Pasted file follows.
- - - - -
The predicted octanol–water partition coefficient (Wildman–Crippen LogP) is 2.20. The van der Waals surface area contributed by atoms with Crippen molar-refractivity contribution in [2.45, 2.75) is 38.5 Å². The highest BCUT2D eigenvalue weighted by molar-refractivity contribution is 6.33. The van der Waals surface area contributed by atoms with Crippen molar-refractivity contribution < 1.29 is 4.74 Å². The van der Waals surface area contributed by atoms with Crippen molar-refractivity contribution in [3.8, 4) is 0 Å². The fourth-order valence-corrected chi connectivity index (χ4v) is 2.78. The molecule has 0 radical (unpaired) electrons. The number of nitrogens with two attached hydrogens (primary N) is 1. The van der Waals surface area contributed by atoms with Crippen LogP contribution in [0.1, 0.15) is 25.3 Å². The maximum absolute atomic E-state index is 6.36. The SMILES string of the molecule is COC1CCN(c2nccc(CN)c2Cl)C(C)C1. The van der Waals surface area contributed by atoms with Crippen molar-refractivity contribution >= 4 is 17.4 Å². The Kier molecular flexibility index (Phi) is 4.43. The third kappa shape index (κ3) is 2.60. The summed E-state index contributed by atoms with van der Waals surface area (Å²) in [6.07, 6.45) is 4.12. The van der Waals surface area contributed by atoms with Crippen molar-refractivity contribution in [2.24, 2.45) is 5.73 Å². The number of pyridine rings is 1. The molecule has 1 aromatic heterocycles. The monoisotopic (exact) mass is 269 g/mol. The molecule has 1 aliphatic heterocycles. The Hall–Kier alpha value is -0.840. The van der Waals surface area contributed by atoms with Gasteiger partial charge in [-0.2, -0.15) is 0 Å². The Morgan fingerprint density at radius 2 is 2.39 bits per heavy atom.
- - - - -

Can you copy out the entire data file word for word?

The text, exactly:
The predicted octanol–water partition coefficient (Wildman–Crippen LogP) is 2.20. The van der Waals surface area contributed by atoms with Crippen molar-refractivity contribution in [2.45, 2.75) is 38.5 Å². The highest BCUT2D eigenvalue weighted by molar-refractivity contribution is 6.33. The van der Waals surface area contributed by atoms with Crippen molar-refractivity contribution < 1.29 is 4.74 Å². The van der Waals surface area contributed by atoms with Crippen molar-refractivity contribution in [3.8, 4) is 0 Å². The fourth-order valence-corrected chi connectivity index (χ4v) is 2.78. The molecule has 0 radical (unpaired) electrons. The number of nitrogens with two attached hydrogens (primary N) is 1. The van der Waals surface area contributed by atoms with Crippen LogP contribution in [0.1, 0.15) is 25.3 Å². The maximum absolute atomic E-state index is 6.36. The SMILES string of the molecule is COC1CCN(c2nccc(CN)c2Cl)C(C)C1. The van der Waals surface area contributed by atoms with Crippen molar-refractivity contribution >= 4 is 17.4 Å². The Kier molecular flexibility index (Phi) is 4.43. The third kappa shape index (κ3) is 2.60. The summed E-state index contributed by atoms with van der Waals surface area (Å²) in [6.07, 6.45) is 4.12. The van der Waals surface area contributed by atoms with Crippen molar-refractivity contribution in [2.24, 2.45) is 5.73 Å². The number of pyridine rings is 1. The molecule has 1 aromatic heterocycles. The monoisotopic (exact) mass is 269 g/mol. The molecule has 1 aliphatic heterocycles. The Hall–Kier alpha value is -0.840. The van der Waals surface area contributed by atoms with Gasteiger partial charge in [-0.2, -0.15) is 0 Å². The Morgan fingerprint density at radius 2 is 2.39 bits per heavy atom.